Monday, June 23, 2014

How the virtual reality concept that gamers crave is at risk again

Binary vortex
It has been one of the most acclaimed sci-fi topics ever, featuring in various works of fiction and sparking our imaginations from the very first moment we heard the term virtual reality. In a bigger or smaller scale, we all have an escapist inside and VR is the holy grail that our inner escapist yearns for. Be it through something like the Star Trek holodeck, VR headsets or even one of those big VR spheres that are sometimes shown in sci-fi movies, many of us want to experience a reality similar to our own, but without the risks. This craving is even bigger to us gamers, as video games are in fact small windows into other realities and year after year as technology progresses we have been getting closer to experiencing that almost perfect VR experience we have always wanted. Back in the 90's there were several attempts to bring VR closer to our living rooms, but failed because the technology was not advanced enough. Now our technology is powerful enough to make it happen, but another big obstacle stands in the way of progress.

The Virtual Reality as dreamed by gamers

The Lawnmower man villain
If you remember this movie, then you were a 90's kid, a time where everything in movies was surreal.

A part of the gaming community has always seen virtual reality as the ultimate form for a video game. The notion of been in a game world where there is no television/monitor and almost no queues to remind you that you are living in planet earth and just playing a game is quite appealing to many. Back in the 90's VR was all about cheap toys that attempted to rip us off, but nowadays we have stuff like the Oculus Rift, Project Morpheus and a variety of other virtual reality devices that are still in development. Recent tests with this new wave of VR equipment has given good results and for a time it all looked perfect, until real dedicated user tests were made.

The Problem 
Anime character with nausea
An anime representation of the problem.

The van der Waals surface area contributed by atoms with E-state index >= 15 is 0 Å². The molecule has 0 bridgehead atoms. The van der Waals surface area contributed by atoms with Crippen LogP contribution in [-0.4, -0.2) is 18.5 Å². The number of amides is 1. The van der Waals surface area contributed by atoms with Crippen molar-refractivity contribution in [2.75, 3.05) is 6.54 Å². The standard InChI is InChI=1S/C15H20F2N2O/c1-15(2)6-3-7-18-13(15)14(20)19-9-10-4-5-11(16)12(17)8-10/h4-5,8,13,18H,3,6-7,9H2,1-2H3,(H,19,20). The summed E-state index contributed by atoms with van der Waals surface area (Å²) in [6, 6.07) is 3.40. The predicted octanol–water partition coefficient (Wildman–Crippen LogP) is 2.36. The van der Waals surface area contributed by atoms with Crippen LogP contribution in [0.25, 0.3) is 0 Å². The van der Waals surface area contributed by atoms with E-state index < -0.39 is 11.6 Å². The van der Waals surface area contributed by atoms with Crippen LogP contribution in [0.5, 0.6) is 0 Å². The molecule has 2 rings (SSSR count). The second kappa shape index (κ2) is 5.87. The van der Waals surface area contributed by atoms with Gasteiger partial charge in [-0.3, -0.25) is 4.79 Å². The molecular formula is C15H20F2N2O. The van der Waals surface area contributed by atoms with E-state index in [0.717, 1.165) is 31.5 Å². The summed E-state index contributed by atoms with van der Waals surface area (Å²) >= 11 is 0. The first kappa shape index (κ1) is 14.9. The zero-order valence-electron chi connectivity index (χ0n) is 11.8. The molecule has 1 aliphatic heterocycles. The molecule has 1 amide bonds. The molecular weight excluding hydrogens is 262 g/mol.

The problem that virtual reality headsets are having this time around is not about technology or weak equipment, but about the human body itself. Many developers already fear that VR headsets are too much for the human body to handle and may cause nausea, vertigo and vomiting to the person using them. This is because even if the virtual world is in fact fake, when the human brain accepts all the sensory input as if it were the real thing, there is a chance that hidden flaws in the person sense of orientation will show, resulting in the player feeling sick after at least half an hour of game play.

Vertigo inducing angle
Vertigo doesn't necessarily has to come from high places.

Just picture it this way, vertigo is one kind of specific dizziness caused by feeling as if everything is spinning even when it is not. So this means that games running as virtual reality environments that go on a first person view and feature certain angles and jerking movements are quite capable of causing this kind of effect on people.

This kind of thing has apparently happened a lot with various developers while testing VR headsets with some of their games. For example the people at Respawn have tested VR headsets with Titanfall and concluded that players were experiencing problems because of the fast and vertical style of this first person shooter. Another team that got aware of this is the team working with Project Morpheus at Sony and even EA found out that VR headsets were making players sick in tests ran with their most recent build of Mirror's Edge 2. While those teams were having those kinds of problems, the team that is developing Project Cars had almost no problems and they look forward to making their game compatible with Sony's headset.

What if this problem is not solved in time?

virtual reality cartoon
VR guy in wireframe VR world with t-rex... hey it could happen!

It is not all doom and gloom, as all the development teams invested on VR head compatibility with video games are currently working on a way to fix the sickness problem and be able to go ahead and give us a nearest to reality and safe VR experience with their games. There is still a lot of hope, but if this problem is not fixed in time, VR headsets will not be able to give gamers the VR experience they wanted, and will be limited to games where there is not so much movement going on (like driving games) or more passive VR experiences that will be interesting enough, but will lack the real thrill that the virtual reality dream stands for. This does not mean that for virtual reality to be good, it needs to be in the form of  fast paced first person shooters, but if they can't emulate real life perception, sensory input and movements because of the sickness problem, all that will be achieved will be nothing more than video games seen through a headset.

technology art
Maybe the human mind is even more complicated than we think.
Wrapping it up

Virtual reality has risen, but once again it runs the risk of passing as a fad, at least in the video game industry if the sickness problem is not taken care of. If you are a gamer and a virtual reality enthusiast your best bet is to put your hopes in the works of the various brilliant teams working with this kind of technology, hoping that they can overcome the challenges ahead and that VR and gaming can finally be a feasible concept. Even on the other side of things, if you are not that much into virtual reality, just know that the advances with VR technology could really help gaming as a whole, so everybody wins.

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